I zoomed in and arranged the composition as I thought it looked best. The image became the background layer. I added Layer One and began to think about getting basic lines down.
Step Two: Basic Lines
The goal in this step is to keep the lines loose, but as faithful as possible to the original image in this beginning stage. I want to feel the lines, and get my brain familiar with the curves as I’m setting up my work in the following steps.
Step Three: Cleaning Up Phase One + Hand-Drawn Lines
This process requires zooming in and out of the image about a million times, and going over areas repeatedly. This is the beginning of artistic expression, as some of the lines get altered based on my preferences and what I wish to feature. I begin thinking in the back of my mind about line weight — how thick or thin I want lines, which represent different aspects of her features. I want to loose the original “seriousness” of the original image trace lines and start to open up, making this my own image, in my own conceived style.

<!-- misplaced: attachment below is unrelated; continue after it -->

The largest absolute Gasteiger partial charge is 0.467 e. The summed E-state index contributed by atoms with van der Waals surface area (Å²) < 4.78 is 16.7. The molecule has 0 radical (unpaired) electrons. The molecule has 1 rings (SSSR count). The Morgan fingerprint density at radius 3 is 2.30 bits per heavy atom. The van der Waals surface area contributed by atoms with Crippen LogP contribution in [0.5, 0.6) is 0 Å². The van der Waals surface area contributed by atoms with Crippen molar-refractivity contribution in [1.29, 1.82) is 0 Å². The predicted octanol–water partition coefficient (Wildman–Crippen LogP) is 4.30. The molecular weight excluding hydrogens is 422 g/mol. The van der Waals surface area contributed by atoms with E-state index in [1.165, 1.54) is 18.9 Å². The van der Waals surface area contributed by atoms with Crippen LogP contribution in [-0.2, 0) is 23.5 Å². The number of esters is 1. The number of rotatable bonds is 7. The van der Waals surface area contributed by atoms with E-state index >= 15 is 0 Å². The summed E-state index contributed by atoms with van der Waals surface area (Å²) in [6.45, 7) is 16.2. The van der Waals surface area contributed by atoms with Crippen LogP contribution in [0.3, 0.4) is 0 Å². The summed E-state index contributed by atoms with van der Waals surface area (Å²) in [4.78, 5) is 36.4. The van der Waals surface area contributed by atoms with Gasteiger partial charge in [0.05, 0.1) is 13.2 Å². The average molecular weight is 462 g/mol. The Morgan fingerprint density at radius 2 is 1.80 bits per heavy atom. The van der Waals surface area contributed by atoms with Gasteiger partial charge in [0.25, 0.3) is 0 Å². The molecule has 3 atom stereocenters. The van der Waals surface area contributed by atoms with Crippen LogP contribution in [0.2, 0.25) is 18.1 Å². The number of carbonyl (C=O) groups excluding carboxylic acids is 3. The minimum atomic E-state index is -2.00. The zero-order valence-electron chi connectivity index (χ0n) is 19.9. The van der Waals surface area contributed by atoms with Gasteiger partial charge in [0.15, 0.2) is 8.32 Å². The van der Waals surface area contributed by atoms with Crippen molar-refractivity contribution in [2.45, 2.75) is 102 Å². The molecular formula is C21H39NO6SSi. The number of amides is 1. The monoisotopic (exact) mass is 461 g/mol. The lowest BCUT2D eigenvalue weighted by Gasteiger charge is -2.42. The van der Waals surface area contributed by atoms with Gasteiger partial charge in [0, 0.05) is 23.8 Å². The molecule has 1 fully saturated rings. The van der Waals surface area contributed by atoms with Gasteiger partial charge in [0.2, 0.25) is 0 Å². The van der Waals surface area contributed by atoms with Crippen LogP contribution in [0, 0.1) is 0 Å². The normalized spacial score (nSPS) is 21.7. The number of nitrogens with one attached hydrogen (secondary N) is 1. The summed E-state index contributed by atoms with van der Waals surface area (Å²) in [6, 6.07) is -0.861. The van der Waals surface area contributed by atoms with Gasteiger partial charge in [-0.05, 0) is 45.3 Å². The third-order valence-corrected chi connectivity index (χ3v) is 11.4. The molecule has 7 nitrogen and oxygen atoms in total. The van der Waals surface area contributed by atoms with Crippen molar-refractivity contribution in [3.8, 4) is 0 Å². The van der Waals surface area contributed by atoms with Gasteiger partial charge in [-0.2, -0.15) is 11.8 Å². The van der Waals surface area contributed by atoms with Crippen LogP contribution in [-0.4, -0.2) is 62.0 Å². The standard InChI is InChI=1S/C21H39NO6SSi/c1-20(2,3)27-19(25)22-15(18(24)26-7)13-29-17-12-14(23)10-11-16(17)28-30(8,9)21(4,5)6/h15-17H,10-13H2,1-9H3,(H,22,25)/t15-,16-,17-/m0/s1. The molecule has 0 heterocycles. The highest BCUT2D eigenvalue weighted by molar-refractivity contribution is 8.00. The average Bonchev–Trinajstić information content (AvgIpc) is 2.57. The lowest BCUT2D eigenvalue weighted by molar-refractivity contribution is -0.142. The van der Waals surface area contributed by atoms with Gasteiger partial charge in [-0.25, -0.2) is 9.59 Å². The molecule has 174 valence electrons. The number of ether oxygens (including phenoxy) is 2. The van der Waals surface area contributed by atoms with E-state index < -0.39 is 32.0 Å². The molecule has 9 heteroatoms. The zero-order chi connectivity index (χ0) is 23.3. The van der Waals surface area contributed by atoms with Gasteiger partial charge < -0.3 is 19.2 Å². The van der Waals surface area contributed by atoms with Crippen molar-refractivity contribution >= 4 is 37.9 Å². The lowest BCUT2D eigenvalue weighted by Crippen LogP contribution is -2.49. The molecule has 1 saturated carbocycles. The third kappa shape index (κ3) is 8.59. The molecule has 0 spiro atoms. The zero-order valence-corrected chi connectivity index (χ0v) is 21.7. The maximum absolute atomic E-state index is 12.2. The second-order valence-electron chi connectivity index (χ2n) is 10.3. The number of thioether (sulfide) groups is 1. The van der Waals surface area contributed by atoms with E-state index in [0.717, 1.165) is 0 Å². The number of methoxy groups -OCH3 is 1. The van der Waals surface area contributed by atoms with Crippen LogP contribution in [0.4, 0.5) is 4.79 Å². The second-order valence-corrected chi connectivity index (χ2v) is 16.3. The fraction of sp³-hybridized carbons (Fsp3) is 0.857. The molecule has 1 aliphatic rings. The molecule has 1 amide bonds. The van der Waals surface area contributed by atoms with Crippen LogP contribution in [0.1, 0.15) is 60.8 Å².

This is as far as I’ve gotten with this project. Step Three will take many more iterations and line cleanings, which will become subsequent steps. I will update this as I work more. I will post the second part of this short sharing tutorial when complete!
We’re packing up and moving down to the more artsy South Bay Area, so I stole some time between packing boxes, scooted onto the floor near a nice natural light area and drew this.
ABOUT THIS PICTURE
8.5″ x 11″, Ink on paper. This started out as figure drawing exercise based on a reference photo of a ballerina bending down to tie her ballet shoes. As I was sketching, my lines got a little crossed (translate: messy) and her legs started looking less and less like what they should based on the reference photo. Instead of starting from the beginning and retrying the sketch, I simply worked with the lines, drawing what looked to me like a flower shape. A concept began to come together — what if she were a Flowerina? I am excited to take this into further directions, likely with some color and some signature types of flowers. So, it goes to show you that creativity comes from unexpected places, and that it is full of “happy little accidents.”